Public consultation is held into community fields plans

Members of the Fairfield Association and landscape architect Georgina Peacock with the plans for the initiative for developmemnt of FLORA Nature Reserve at the public consultation, held at the Storey Meeting House.
Members of the Fairfield Association and landscape architect Georgina Peacock with the plans for the initiative for developmemnt of FLORA Nature Reserve at the public consultation, held at the Storey Meeting House.

A public consultation has been held to give people the chance to air their views on plans for some community fields in Lancaster.

In March 2013, the Fairfield Association, a community-based Lancaster environmental charity, announced that it had been awarded a grant of nearly £100,000 from the Heritage LotteryFund which, when added to an even larger amount donated by local people, would enable it to purchase the land (called Flora) that it wanted.

This added nearly 26 acres to its established 16-acre Fauna nature reserve.

The Flora land has now been acquired and the association is currently completing the purchase of further land (nearly six acres) between Fauna and Flora, effectively making the area one big nature reserve of nearly 50 acres.

The project could include:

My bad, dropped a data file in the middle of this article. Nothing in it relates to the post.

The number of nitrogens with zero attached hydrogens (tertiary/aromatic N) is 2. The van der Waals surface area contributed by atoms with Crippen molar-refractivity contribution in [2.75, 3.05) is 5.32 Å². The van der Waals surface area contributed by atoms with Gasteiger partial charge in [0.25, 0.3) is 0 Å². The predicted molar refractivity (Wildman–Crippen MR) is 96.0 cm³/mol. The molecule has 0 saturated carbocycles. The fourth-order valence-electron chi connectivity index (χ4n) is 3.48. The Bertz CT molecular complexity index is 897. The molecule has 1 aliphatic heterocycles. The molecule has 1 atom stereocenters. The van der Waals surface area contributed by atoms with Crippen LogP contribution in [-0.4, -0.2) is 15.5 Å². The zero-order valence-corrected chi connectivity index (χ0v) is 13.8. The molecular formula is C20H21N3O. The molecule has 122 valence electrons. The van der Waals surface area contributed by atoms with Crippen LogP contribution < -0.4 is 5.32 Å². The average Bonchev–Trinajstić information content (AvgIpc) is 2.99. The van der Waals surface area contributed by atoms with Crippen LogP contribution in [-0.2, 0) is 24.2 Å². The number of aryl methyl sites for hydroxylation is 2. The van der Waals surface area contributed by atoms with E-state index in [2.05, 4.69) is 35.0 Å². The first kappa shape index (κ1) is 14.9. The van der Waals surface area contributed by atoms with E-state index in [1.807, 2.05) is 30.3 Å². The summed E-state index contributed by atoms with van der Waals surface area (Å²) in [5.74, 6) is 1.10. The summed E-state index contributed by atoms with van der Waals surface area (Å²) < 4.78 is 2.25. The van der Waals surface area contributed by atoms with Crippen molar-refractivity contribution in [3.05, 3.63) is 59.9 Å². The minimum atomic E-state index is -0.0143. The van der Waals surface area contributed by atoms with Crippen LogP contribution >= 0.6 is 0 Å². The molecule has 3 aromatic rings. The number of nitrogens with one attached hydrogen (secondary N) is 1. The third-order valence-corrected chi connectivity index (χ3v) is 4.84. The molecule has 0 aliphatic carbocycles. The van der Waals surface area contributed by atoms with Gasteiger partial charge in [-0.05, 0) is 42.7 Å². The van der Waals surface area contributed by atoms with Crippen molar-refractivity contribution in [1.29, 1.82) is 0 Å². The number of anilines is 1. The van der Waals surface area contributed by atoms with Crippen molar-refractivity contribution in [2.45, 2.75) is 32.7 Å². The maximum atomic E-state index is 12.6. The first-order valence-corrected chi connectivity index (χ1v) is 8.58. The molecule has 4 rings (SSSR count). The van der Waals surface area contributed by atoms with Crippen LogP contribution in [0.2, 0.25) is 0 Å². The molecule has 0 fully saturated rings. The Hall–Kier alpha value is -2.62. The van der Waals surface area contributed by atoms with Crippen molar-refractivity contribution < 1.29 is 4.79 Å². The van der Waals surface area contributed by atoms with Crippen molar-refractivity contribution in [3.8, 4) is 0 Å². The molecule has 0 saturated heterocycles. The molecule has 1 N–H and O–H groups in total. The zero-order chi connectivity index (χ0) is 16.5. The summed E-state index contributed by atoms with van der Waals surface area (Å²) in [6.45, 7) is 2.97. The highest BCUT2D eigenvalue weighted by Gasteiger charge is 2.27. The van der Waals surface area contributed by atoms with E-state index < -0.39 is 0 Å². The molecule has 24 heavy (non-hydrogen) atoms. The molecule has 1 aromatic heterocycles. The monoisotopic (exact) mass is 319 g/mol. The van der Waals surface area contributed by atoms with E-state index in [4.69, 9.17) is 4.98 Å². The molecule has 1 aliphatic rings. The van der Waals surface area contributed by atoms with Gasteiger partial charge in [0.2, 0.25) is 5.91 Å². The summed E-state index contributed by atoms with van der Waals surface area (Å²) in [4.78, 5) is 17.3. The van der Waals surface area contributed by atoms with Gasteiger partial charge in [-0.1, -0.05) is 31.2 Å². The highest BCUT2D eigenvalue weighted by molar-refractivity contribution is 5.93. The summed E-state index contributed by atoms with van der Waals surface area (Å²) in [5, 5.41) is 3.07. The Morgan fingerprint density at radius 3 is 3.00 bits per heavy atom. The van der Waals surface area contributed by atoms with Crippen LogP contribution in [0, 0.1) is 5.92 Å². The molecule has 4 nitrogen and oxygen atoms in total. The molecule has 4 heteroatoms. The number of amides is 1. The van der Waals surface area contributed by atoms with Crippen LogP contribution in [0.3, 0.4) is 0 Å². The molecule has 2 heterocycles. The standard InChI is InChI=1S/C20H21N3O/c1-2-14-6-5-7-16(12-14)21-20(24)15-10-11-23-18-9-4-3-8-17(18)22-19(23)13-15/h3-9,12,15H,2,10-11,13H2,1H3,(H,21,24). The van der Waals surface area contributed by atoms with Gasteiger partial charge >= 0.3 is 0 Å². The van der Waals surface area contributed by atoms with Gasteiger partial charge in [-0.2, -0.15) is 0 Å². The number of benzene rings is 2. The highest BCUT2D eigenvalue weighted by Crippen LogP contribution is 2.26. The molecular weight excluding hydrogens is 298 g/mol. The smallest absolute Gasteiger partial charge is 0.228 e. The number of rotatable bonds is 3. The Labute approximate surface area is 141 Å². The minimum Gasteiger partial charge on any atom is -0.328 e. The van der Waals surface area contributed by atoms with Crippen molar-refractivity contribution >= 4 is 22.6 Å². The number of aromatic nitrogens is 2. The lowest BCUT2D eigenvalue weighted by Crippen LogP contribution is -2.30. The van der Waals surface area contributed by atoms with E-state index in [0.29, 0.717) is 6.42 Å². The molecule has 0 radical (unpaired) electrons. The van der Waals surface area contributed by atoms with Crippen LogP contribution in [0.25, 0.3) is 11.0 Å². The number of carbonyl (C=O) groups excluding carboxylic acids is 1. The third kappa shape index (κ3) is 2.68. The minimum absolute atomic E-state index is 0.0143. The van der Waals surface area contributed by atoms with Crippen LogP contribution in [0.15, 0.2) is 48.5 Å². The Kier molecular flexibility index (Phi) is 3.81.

* Introducing ponds and scrapes for wetland birds and small mammals;

* Changing the layout of the fields to increase the amount of hedgerow available for wildlife;

* Introducing broad wildflower margins at the edges of the fields;

* Making some of the fields available for cattle grazing, as in the established Fauna reserve;

* Using some of the fields for spring-grown cereals, which it is hoped will attract lapwing and other wetland birds to the reserve, provide food for birds and small mammals and also more cover for hares and other mammals;

* Extending and improving the copse of mature trees called Pony Wood.

In addition to conserving the local landscape in wildlife-friendly ways, the association hopes to establish a new footpath giving the public delightful new views over Flora and Fauna to Lancaster Castle, Morecambe Bay and beyond.

Mick Short, one of the people behind the project, said: “The consultation went really well. People were very interested and we have more than 130 questionnaire returns, which we are currently analysing.”

A programme of events giving the opportunity for local people to learn more about the project kicks off on Thursday, September 19 with an introductory talk by Fairfield trustees Mick and Hilary Short from 7.30-8.30pm at The Storey Institute.

For details of further events, go to www.fairfieldassociation.org.